Alumni Spotlight: Dr. Cecelia Harrison Foxley, '64
Dr. Cecelia Harrison Foxley graduated from USU in 1964 with a degree in English. She credits professors in the English department who encouraged her to develop the leadership and organizational skills. And develop them she did!
Dr. Foxley has dedicated her life to education, both in Utah and the nation. She served for more than ten years as Commissioner of the Utah System of Higher Education. In fact, she holds the record for the longest-serving senior executive in the state’s higher education system, and is still the only woman to have held that position. She has received a number of special awards for her life-long dedication to serving the state of Utah, including a Lifetime Achievement award from the Center for Women and Gender in 2014. She was also included in the five-story “Utah Women 2020” mural installed in Salt Lake City to celebrate the diverse contributions of women spanning the history and geography of the Beehive State (https://womensmural.com/).
One of Dr. Foxley’s most significant achievements was as an early advocate for civil rights. As as Assistant to the Provost for Affirmative Action at the University of Iowa in 1972, she fought discrimination based on race, color, religion, or national origin. She was tireless in reviewing policies and practices to ensure fair and equitable treatment. This was at a time when women might have been queried about their marital status on employment forms or asked if they “planned a family.” She taught one of the first courses on “Sex Role Stereotyping and Socialization in Education.”
When she returned to USU as Assistant Vice President for Student Services, Dr. Foxley was one of only five women to hold the rank of Professor, and the only woman administrator in central administration. Dr. Foxley's concern with equal rights extended to her leadership in the state system of higher education. In 2000, she commissioned a report on Women Full Professors across the system.
Dr. Foxley has played an active role in many organizations; she is widely respected for her excellent judgment on issues faced by the American higher education community. She has been a consultant to a variety of education, business, civic, religious and government groups on many topics, including behavioral science, management, organizational development, program evaluation and equal opportunity. She has authored or co-authored six books and numerous journal articles on topics such as educational management, non-sexist counseling, human relations education and equal opportunity. She has received a number of special awards for her life-long dedication to serving people in the state of Utah.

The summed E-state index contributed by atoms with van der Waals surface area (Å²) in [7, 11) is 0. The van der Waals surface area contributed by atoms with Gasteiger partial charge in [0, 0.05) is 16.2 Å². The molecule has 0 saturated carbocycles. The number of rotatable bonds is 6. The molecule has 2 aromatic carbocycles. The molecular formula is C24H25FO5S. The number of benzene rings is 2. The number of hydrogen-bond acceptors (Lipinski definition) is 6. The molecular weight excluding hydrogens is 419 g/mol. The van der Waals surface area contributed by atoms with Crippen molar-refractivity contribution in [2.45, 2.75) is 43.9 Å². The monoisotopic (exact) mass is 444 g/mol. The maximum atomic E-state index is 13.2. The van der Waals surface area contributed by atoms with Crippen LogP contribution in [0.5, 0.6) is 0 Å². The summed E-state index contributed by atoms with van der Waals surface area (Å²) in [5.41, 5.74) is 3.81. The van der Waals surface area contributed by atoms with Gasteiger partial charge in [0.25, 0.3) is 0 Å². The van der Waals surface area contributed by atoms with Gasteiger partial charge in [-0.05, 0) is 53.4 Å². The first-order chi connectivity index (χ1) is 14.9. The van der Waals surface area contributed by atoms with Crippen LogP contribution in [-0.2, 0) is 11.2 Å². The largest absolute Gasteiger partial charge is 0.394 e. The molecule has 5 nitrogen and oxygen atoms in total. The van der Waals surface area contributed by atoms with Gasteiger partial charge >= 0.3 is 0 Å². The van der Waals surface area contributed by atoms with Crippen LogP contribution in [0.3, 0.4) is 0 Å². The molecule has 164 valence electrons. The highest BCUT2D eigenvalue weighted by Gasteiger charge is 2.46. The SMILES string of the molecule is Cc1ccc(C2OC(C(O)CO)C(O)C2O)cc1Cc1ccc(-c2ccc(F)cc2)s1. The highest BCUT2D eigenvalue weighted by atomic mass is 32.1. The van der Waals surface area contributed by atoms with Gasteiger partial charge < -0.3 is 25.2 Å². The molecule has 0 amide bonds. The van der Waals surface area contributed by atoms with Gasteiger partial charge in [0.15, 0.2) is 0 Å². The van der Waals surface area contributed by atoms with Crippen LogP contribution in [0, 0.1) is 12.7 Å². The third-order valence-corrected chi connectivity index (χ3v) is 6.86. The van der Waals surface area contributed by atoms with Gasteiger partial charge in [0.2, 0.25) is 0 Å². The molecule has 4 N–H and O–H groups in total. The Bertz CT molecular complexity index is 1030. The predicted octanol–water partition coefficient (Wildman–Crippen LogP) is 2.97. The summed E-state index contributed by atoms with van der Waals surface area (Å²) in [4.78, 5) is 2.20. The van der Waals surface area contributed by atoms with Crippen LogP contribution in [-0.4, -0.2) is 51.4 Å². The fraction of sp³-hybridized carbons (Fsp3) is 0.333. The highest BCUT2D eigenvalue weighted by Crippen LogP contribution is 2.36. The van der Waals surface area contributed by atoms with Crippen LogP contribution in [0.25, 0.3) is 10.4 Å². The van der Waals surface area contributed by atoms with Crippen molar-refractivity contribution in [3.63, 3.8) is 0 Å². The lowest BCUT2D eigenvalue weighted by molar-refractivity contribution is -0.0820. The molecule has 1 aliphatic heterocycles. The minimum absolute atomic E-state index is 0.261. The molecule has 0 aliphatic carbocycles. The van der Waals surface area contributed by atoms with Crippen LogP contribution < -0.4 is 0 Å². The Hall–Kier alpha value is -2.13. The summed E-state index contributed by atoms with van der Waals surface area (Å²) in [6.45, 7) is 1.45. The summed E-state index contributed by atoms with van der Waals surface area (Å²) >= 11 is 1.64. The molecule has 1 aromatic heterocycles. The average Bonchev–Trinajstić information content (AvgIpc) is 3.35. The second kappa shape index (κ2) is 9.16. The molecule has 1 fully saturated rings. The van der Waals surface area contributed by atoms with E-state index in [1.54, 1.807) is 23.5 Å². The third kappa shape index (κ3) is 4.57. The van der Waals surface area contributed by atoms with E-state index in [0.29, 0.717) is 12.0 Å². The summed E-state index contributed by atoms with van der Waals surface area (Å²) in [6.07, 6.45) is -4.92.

Gracious and generous in all she does, Dr. Foxley spoke to our students during a Distinguished Alumni Series about “Making the Most of Your Education.” She commended students for seeking a university degree, particularly at a residential, traditional campus. She also encouraged students to take advantage of out-of-classroom opportunities and to expand their areas of study to prepare for future employment. We concur with her assessment that “A broad education prepares one for personal, professional and community life.” In this presentation, Cece pointed out the obvious income advantages to obtaining a college degree, but she also said that it’s “he healthy route, intellectually and physically. “Those who participate in higher education become enlightened and informed citizens,” she stressed. Completing a higher education, in her opinion, also has an impact on family and encourages community involvement. Cece Foxley is a terrific role model. She is deeply involved in the community, investing time and energy in a number of philanthropic initiatives.
Dr. Foxley has been a loyal and generous supporter of the Department of English, establishing a scholarship in her name to support students who intend to become teachers. She credits her “superb undergraduate education for making her a person who would reach lofty heights in higher education.” As she put it when creating the endowment, “When the time came that I could afford to give back to USU, I chose to establish a scholarship endowment in the Department of English for outstanding students who plan to become high school English teachers. I did this not only because that is how I started my career in education, but also because of my strong belief that high school students need to be better prepared--particularly in English and math--in order to go on to college.” We are honored to have Dr. Foxley as an alum, and grateful to her for her continued support!